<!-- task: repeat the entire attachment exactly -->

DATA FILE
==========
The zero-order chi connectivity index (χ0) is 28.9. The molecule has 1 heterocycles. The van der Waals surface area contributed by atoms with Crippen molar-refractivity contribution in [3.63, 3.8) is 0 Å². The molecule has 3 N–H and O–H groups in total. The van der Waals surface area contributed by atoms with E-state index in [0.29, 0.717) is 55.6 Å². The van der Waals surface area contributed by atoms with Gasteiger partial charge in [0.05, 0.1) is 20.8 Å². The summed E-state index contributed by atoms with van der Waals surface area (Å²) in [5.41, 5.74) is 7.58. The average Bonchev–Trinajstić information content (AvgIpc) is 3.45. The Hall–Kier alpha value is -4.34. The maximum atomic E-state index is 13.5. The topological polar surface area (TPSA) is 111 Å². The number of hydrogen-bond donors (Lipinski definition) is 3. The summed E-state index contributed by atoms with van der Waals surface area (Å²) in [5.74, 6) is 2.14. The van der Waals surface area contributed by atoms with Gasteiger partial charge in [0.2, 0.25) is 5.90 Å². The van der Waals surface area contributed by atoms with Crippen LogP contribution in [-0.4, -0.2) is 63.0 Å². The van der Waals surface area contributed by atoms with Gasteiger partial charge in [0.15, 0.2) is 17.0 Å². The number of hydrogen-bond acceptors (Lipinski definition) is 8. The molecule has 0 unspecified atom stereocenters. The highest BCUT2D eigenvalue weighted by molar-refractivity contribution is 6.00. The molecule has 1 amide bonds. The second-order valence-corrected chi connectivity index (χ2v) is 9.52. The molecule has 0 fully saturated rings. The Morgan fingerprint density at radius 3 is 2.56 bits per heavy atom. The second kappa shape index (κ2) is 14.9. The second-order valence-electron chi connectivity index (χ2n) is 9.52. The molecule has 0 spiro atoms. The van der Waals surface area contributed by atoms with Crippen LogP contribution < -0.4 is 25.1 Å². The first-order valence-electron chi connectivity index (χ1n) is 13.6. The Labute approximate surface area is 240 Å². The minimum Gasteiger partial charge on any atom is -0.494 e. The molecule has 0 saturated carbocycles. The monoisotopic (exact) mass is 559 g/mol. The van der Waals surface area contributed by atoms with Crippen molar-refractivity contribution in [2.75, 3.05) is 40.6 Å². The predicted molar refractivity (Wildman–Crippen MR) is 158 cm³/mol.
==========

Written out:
The zero-order chi connectivity index (χ0) is 28.9. The molecule has 1 heterocycles. The van der Waals surface area contributed by atoms with Crippen molar-refractivity contribution in [3.63, 3.8) is 0 Å². The molecule has 3 N–H and O–H groups in total. The van der Waals surface area contributed by atoms with E-state index in [0.29, 0.717) is 55.6 Å². The van der Waals surface area contributed by atoms with Gasteiger partial charge in [0.05, 0.1) is 20.8 Å². The summed E-state index contributed by atoms with van der Waals surface area (Å²) in [5.41, 5.74) is 7.58. The average Bonchev–Trinajstić information content (AvgIpc) is 3.45. The Hall–Kier alpha value is -4.34. The maximum atomic E-state index is 13.5. The topological polar surface area (TPSA) is 111 Å². The number of hydrogen-bond donors (Lipinski definition) is 3. The summed E-state index contributed by atoms with van der Waals surface area (Å²) in [5.74, 6) is 2.14. The van der Waals surface area contributed by atoms with Gasteiger partial charge in [0.2, 0.25) is 5.90 Å². The van der Waals surface area contributed by atoms with Crippen LogP contribution in [-0.4, -0.2) is 63.0 Å². The van der Waals surface area contributed by atoms with Gasteiger partial charge in [0.15, 0.2) is 17.0 Å². The number of hydrogen-bond acceptors (Lipinski definition) is 8. The molecule has 0 unspecified atom stereocenters. The highest BCUT2D eigenvalue weighted by molar-refractivity contribution is 6.00. The molecule has 1 amide bonds. The second-order valence-corrected chi connectivity index (χ2v) is 9.52. The molecule has 0 fully saturated rings. The Morgan fingerprint density at radius 3 is 2.56 bits per heavy atom. The second kappa shape index (κ2) is 14.9. The second-order valence-electron chi connectivity index (χ2n) is 9.52. The molecule has 0 spiro atoms. The van der Waals surface area contributed by atoms with Crippen LogP contribution < -0.4 is 25.1 Å². The first-order valence-electron chi connectivity index (χ1n) is 13.6. The Labute approximate surface area is 240 Å². The minimum Gasteiger partial charge on any atom is -0.494 e. The molecule has 0 saturated carbocycles. The monoisotopic (exact) mass is 559 g/mol. The van der Waals surface area contributed by atoms with Crippen molar-refractivity contribution in [2.75, 3.05) is 40.6 Å². The predicted molar refractivity (Wildman–Crippen MR) is 158 cm³/mol.